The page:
Flip a coin
If you’re ever feeling indecisive, there’s a fun Google Easter egg that can help you make up your mind. Just search for “flip a coin” and you’ll see an animation of a coin flipping in the air. The result is either heads or tails.
Roll a die
If you’re feeling lucky, why not try your hand at rolling a die? To do so, simply search for “roll a die” on Google. A single die will appear on the screen, which you can roll by clicking on it. You can also roll multiple dice by searching for “roll 2 dice,” “roll 3 dice,” and so on up to “roll 6 dice.”
In Google Gravity, all of the normal Google homepage elements fall down and pile up on each other in a heap at the bottom of the screen. To access this hidden Easter egg, just go to google.com/gravity.
Once in a blue moon
1. Once in a blue moon
We all know that Google is the largest and most popular search engine on the Internet. What you may not know is that there are actually a lot of hidden Easter eggs within Google. These Easter eggs can be found by typing in certain keywords or phrases into the search bar. For example, if you type in “Google in 1998,” you’ll be taken to a page that looks exactly like Google did when it first launched.
1. Blink HTML
If you want to see something really cool, try typing “blink html” into Google. You’ll be treated to a page of flashing text that’s sure to hypnotize you. This Easter egg is a fun little diversion and it’s also a great way to show off your web development skills to your friends.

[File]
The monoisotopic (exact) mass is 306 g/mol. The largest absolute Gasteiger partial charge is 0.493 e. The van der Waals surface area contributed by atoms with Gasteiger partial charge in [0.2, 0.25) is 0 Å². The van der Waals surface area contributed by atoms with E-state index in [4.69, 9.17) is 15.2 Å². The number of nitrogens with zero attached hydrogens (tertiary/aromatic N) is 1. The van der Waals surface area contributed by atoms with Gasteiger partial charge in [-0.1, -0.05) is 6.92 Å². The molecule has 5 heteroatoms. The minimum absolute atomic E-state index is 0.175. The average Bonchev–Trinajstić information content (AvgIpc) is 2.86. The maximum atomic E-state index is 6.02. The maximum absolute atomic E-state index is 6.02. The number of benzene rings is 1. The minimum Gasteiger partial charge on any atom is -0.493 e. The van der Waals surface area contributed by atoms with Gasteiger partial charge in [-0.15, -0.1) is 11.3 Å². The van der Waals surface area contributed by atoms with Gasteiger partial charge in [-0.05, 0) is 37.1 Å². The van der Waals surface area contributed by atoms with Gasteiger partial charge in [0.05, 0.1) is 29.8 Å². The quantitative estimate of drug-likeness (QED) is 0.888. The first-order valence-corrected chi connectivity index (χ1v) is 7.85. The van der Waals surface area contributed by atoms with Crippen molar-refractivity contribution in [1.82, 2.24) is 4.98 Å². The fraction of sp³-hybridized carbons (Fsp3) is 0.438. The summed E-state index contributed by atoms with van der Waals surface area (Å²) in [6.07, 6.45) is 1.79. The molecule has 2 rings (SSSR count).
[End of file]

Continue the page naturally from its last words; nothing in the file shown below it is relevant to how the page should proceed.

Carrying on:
An anagram is a word or phrase made by rearranging the letters of another word or phrase. For example, “table” can be an anagram of “bleat.” To find Easter eggs hidden in Google, look for anagrams of common Easter words like “bunny” and “egg.” You may also want to try looking for anagrams of famous people’s names, like “Barack Obama” (a possible anagram being “I’m a B.O.A.C.”) or “Madonna” (an anagram being “andom”).
Recursion is a technique used in computer programming whereby a function calls itself repeatedly until a certain condition is met. It’s a powerful tool that can be used to solve complex problems, but it can also be abused if not used carefully.
When done right, recursion can be an extremely elegant and concise way to write code. It can also be a very efficient way to compute something, since you are essentially breaking the problem down into smaller and smaller pieces until it is trivial to solve. However, recursion can also be very confusing and difficult to debug if not used correctly.